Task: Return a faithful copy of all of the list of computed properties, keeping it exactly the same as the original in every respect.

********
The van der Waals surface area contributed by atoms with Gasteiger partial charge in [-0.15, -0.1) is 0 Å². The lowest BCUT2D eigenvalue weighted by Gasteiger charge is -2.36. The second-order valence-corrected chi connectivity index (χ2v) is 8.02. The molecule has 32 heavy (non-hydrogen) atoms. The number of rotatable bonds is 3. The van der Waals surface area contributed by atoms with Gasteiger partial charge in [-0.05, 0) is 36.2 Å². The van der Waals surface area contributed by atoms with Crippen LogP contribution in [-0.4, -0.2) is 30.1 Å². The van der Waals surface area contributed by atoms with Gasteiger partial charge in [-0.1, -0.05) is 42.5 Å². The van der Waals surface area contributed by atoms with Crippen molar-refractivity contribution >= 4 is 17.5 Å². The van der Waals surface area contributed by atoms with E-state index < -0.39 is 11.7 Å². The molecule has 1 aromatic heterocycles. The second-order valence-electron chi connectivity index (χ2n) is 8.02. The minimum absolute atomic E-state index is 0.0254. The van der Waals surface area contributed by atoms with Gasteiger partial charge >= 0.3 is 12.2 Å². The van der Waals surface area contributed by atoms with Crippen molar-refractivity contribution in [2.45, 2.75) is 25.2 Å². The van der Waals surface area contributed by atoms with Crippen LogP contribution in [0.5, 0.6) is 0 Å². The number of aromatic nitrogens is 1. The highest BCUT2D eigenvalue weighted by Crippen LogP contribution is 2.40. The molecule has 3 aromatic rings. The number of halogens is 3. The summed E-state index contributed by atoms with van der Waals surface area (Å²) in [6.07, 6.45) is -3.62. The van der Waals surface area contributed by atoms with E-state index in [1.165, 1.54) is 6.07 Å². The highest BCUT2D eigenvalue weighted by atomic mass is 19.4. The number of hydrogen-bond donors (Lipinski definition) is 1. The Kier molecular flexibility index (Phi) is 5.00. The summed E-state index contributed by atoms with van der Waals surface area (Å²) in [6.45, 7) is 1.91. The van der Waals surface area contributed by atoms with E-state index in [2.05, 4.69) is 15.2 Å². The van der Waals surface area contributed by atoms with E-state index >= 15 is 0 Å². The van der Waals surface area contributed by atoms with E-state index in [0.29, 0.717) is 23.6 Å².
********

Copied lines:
The van der Waals surface area contributed by atoms with Gasteiger partial charge in [-0.15, -0.1) is 0 Å². The lowest BCUT2D eigenvalue weighted by Gasteiger charge is -2.36. The second-order valence-corrected chi connectivity index (χ2v) is 8.02. The molecule has 32 heavy (non-hydrogen) atoms. The number of rotatable bonds is 3. The van der Waals surface area contributed by atoms with Gasteiger partial charge in [-0.05, 0) is 36.2 Å². The van der Waals surface area contributed by atoms with Crippen LogP contribution in [-0.4, -0.2) is 30.1 Å². The van der Waals surface area contributed by atoms with Gasteiger partial charge in [-0.1, -0.05) is 42.5 Å². The van der Waals surface area contributed by atoms with Crippen molar-refractivity contribution >= 4 is 17.5 Å². The van der Waals surface area contributed by atoms with E-state index < -0.39 is 11.7 Å². The molecule has 1 aromatic heterocycles. The second-order valence-electron chi connectivity index (χ2n) is 8.02. The minimum absolute atomic E-state index is 0.0254. The van der Waals surface area contributed by atoms with Gasteiger partial charge >= 0.3 is 12.2 Å². The van der Waals surface area contributed by atoms with Crippen molar-refractivity contribution in [2.45, 2.75) is 25.2 Å². The van der Waals surface area contributed by atoms with Crippen LogP contribution in [0.5, 0.6) is 0 Å². The number of aromatic nitrogens is 1. The highest BCUT2D eigenvalue weighted by Crippen LogP contribution is 2.40. The molecule has 3 aromatic rings. The number of halogens is 3. The summed E-state index contributed by atoms with van der Waals surface area (Å²) in [6.07, 6.45) is -3.62. The van der Waals surface area contributed by atoms with E-state index in [1.165, 1.54) is 6.07 Å². The highest BCUT2D eigenvalue weighted by atomic mass is 19.4. The number of hydrogen-bond donors (Lipinski definition) is 1. The Kier molecular flexibility index (Phi) is 5.00. The summed E-state index contributed by atoms with van der Waals surface area (Å²) in [6.45, 7) is 1.91. The van der Waals surface area contributed by atoms with E-state index in [2.05, 4.69) is 15.2 Å². The van der Waals surface area contributed by atoms with E-state index >= 15 is 0 Å². The van der Waals surface area contributed by atoms with E-state index in [0.29, 0.717) is 23.6 Å².